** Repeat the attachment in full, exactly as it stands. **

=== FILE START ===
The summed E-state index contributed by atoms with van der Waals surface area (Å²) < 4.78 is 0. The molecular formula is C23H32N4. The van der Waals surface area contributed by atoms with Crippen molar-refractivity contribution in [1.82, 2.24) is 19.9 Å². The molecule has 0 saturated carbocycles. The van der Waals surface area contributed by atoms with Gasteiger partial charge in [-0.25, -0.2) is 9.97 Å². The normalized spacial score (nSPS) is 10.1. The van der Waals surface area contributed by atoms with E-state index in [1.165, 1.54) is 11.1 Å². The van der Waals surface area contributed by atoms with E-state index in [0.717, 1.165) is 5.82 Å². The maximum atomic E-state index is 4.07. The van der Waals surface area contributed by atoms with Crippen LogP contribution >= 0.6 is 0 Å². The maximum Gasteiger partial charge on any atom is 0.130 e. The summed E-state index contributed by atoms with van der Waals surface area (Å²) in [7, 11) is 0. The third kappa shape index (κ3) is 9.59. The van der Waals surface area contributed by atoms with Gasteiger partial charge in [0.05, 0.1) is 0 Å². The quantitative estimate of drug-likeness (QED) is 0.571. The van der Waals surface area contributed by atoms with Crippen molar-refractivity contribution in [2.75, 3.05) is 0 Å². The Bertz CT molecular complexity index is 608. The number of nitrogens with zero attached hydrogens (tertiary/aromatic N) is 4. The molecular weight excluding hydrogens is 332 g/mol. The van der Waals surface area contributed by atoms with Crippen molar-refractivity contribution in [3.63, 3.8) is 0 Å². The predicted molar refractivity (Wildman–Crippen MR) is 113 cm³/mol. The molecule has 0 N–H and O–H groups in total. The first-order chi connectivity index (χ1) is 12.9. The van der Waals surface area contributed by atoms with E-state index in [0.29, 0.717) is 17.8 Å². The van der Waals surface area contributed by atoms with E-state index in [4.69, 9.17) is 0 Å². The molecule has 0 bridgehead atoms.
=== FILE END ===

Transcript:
The summed E-state index contributed by atoms with van der Waals surface area (Å²) < 4.78 is 0. The molecular formula is C23H32N4. The van der Waals surface area contributed by atoms with Crippen molar-refractivity contribution in [1.82, 2.24) is 19.9 Å². The molecule has 0 saturated carbocycles. The van der Waals surface area contributed by atoms with Gasteiger partial charge in [-0.25, -0.2) is 9.97 Å². The normalized spacial score (nSPS) is 10.1. The van der Waals surface area contributed by atoms with E-state index in [1.165, 1.54) is 11.1 Å². The van der Waals surface area contributed by atoms with E-state index in [0.717, 1.165) is 5.82 Å². The maximum atomic E-state index is 4.07. The van der Waals surface area contributed by atoms with Crippen LogP contribution >= 0.6 is 0 Å². The maximum Gasteiger partial charge on any atom is 0.130 e. The summed E-state index contributed by atoms with van der Waals surface area (Å²) in [7, 11) is 0. The third kappa shape index (κ3) is 9.59. The van der Waals surface area contributed by atoms with Gasteiger partial charge in [0.05, 0.1) is 0 Å². The quantitative estimate of drug-likeness (QED) is 0.571. The van der Waals surface area contributed by atoms with Crippen molar-refractivity contribution in [2.75, 3.05) is 0 Å². The Bertz CT molecular complexity index is 608. The number of nitrogens with zero attached hydrogens (tertiary/aromatic N) is 4. The molecular weight excluding hydrogens is 332 g/mol. The van der Waals surface area contributed by atoms with Crippen molar-refractivity contribution in [3.63, 3.8) is 0 Å². The predicted molar refractivity (Wildman–Crippen MR) is 113 cm³/mol. The molecule has 0 N–H and O–H groups in total. The first-order chi connectivity index (χ1) is 12.9. The van der Waals surface area contributed by atoms with E-state index in [0.29, 0.717) is 17.8 Å². The van der Waals surface area contributed by atoms with E-state index in [4.69, 9.17) is 0 Å². The molecule has 0 bridgehead atoms.